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#18
  Re: RE: Sharpening Stanley 45 blades by tablesawtom (Yes I know that ther...)
(08-15-2021, 09:40 AM)tablesawtom Wrote: Yes I know that there are a lot of different ways of sharpening the contours on cutters. Most of the time it doesn't really matter if you change the profile slightly. But if they are matching profiles it does. Also there are cutters that have sharp corners, in which some if the methods won't work. It is not a post about how to sharpen 45 and 55 cutters per say. Did I mention flattening chisels and plane iron which a dermal tool can't do.

I posted some pictures of a machine that I made. Call it a machine for a lack of a better thing to call it.  It does works at , or for, flattening chisel and plane iron backs.. I posted the pictures because it is basically a form of a Work Sharp machine. I stated that my machine ran at 60 RPM and I though 60 RPM was to slow. The Work Sharp is faster and after playing with one at the Woodsmith store, I found that the speed was about right and that the blades could be handled without the danger of it being hard to control when in use, and with a CBN discs, over heating or making the tool to hot to hold comfortably doesn't come into play.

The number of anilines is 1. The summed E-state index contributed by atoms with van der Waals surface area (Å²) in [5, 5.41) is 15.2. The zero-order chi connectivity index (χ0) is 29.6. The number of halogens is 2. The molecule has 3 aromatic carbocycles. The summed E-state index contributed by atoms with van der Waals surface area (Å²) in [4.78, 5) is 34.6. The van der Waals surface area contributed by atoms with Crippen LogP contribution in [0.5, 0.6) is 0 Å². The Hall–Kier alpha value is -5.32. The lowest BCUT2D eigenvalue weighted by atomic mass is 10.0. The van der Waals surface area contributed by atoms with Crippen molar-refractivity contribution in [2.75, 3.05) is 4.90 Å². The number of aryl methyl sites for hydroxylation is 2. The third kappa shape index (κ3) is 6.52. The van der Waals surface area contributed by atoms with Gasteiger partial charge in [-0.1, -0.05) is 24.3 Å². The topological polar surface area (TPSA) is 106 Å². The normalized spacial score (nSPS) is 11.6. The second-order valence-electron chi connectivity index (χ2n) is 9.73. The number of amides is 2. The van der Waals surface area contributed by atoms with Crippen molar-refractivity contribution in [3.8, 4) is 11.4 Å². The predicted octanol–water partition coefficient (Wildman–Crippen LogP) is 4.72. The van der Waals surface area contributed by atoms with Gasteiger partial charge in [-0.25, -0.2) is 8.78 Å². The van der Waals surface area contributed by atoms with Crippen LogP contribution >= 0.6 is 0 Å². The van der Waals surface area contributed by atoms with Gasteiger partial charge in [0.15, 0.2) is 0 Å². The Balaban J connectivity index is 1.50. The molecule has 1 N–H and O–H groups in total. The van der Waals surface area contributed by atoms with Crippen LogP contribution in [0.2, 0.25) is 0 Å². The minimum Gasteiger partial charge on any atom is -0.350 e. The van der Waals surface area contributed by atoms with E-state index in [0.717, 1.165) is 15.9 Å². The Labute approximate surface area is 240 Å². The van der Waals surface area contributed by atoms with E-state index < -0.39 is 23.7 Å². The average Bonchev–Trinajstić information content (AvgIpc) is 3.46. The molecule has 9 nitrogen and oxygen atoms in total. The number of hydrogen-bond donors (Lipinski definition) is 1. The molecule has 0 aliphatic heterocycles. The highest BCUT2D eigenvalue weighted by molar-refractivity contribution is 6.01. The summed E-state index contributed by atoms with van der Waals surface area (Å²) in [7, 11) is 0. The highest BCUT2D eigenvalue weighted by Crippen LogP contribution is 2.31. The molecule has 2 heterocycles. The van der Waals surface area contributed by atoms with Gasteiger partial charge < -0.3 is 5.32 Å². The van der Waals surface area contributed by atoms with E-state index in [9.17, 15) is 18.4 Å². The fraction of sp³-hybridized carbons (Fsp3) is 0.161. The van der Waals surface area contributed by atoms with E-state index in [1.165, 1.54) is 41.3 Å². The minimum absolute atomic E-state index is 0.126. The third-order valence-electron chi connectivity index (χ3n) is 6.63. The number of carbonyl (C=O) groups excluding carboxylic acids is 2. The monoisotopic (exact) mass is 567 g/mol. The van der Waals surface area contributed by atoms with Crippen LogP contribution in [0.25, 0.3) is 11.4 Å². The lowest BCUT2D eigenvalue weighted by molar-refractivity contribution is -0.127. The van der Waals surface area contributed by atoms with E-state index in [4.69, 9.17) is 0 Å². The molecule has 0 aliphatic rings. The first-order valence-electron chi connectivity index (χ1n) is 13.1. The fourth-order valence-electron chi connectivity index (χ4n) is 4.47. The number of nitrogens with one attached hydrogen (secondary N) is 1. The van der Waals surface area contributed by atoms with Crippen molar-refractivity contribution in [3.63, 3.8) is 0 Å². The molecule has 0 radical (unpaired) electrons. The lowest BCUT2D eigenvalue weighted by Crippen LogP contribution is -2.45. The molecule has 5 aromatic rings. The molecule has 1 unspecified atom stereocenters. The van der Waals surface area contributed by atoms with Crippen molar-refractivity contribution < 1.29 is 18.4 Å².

My Grandson asked me how I sharpen chisels, he said that in his 9th grade shop class they use a Work Sharp. That question is what prompted this. Having a tormek and other ways of sharpening I never even considered a Work Sharp.  I know it works on glass plates and sand, emery, paper,  that has to be changed regularly and so on. CBN wheels are available and they do not wear out. Reread original post about unloading discs. also found out that it is available for right at $200. I though it was much higher, or it was  when it first hit the market.